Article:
Archive for the ‘C F Mills’ Tag

Robson Street – 400 block, north side (2)

These houses were on the north side of the 400 block of Robson to the west of Homer Street. From the picture, it appears that the three closest to the lane were all constructed by one builder, while a small house and the store on the corner of Homer had a different date of development. The houses occupied three lots, so were 75 feet from front to back, as the houses were built at right angles to the legal plots.

Our observation proved accurate, as in 1903 Mrs Hineman (sic) hired C F Mills to build three houses here at a cost of $3,000. A year later Mr Hyndman hired Mills and Williamson to build a dwelling house and store at 401 Robson at a cost of $4,500. We’ve come across Thomas Hyndman, and his wife Alice, in connection with a hotel on Richards Street developed by T B Hyndman a few years after these houses were built. They were still standing in this 1948 image by Otto Landauer, for Leonard Frank Photos.

Thomas seems to have first arrived in Vancouver around 1900, when he was working for R G Buchanan Co who sold crockery on Westminster Avenue. He was recorded in the 1901 census as a merchant, and in 1904, when he was also active in real estate development, he was vice-president of Woodwards Stores. In 1908 Thomas was in real estate, and he and Anna lived at 1075 Burnaby Street (an address Anna was shown living at in 1899 when she acquired 320 acres of CPR land with Henry Hyndman at $3.00 an acre). In the 1911 census Thomas was aged 61 and shown as retired and living at 1220 Barclay Street with Anna, and their 29 year old son, John. A 64 year old English gardener, Richard Buckle, and  a Swedish servant, Hilda Friedstrum completed the household. Both parents were born in Ontario and John was born in Manitoba.

Charles F Mills, who constructed all the buildings, lived on Davie Street. He arrived in Vancouver in 1888, and was married in 1890. He appears to have lived and worked at Hastings Mill for a few years, but by 1894 was living in Fairview and had established his business as builder and contractor. His wife was Sarah Jane, and in the 1901 census he was listed under his middle name, Francis. In that census they had three daughters and a newborn son, also called Charles, and the street directory shows they had moved to the West End, on Pendrell. By 1911 they had moved to West Point Grey, with five daughters and two sons at home aged between 3 and 16, his wife Jane and his sister, Margaret. Charles died in 1919, and Sarah moved back to Pacific and Thurlow. She died in 1947, in St Paul’s Hospital. The Province reported, “She was born in Antigonish, N.S., and came to Vancouver to marry Charles F. Mills. They were married in the little old wooden building of the Holy Rosary where the Cathedral now stands. Mrs. Mills was a charter member of the Vancouver Pioneers Association and served on the executive of the Catholic Childrens’ Aid Society and the Catholic Womens’ League. She was a past-president of the Canadian Social Service Club, and made regular visits to veterans at Shaughnessy Hospital. Surviving are three daughters in Vancouver, one in Toronto and one in Hollywood and two sons.”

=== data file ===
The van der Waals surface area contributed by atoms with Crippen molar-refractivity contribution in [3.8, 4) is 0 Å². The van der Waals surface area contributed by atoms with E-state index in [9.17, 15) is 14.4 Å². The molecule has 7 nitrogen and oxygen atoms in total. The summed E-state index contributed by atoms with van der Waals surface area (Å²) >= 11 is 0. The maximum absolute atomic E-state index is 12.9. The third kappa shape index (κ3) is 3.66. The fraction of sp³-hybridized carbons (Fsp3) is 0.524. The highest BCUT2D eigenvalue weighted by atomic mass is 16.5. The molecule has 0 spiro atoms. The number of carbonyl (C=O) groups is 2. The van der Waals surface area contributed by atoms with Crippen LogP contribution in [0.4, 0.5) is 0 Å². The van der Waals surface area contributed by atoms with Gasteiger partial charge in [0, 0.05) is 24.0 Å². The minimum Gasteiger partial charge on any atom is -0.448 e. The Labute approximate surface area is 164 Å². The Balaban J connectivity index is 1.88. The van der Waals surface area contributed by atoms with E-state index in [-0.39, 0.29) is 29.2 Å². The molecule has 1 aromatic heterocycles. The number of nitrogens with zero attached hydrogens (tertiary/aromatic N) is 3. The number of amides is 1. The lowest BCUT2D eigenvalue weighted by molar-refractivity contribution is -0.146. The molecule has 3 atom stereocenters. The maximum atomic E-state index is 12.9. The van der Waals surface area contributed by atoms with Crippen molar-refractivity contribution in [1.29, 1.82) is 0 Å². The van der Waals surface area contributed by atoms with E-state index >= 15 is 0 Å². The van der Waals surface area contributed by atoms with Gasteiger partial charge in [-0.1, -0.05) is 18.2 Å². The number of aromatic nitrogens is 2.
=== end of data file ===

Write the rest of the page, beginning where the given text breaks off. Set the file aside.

As rental houses, there was a constant turnover of tenants in the homes. On the far right is the Homer Cash Grocery; then in the four houses; David M Crawford, a porter with Honey Dew foods, and his wife Jean, Mrs Mary Parker, a widow, Elmer Parker, a logger, and his wife Cecile and Miss Margaret I Beierle, who advertised that she had a room available. By 1981 the site had been cleared for surface parking, as we saw in a recent post. Today there’s a strata Westin hotel, where the rooms are owned by different owners as investments, designed by Lawrence Doyle Architects and completed in 1999.

Image source City of Vancouver Archives Str P263

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Posted April 8, 2019 by ChangingCity in Downtown, Gone

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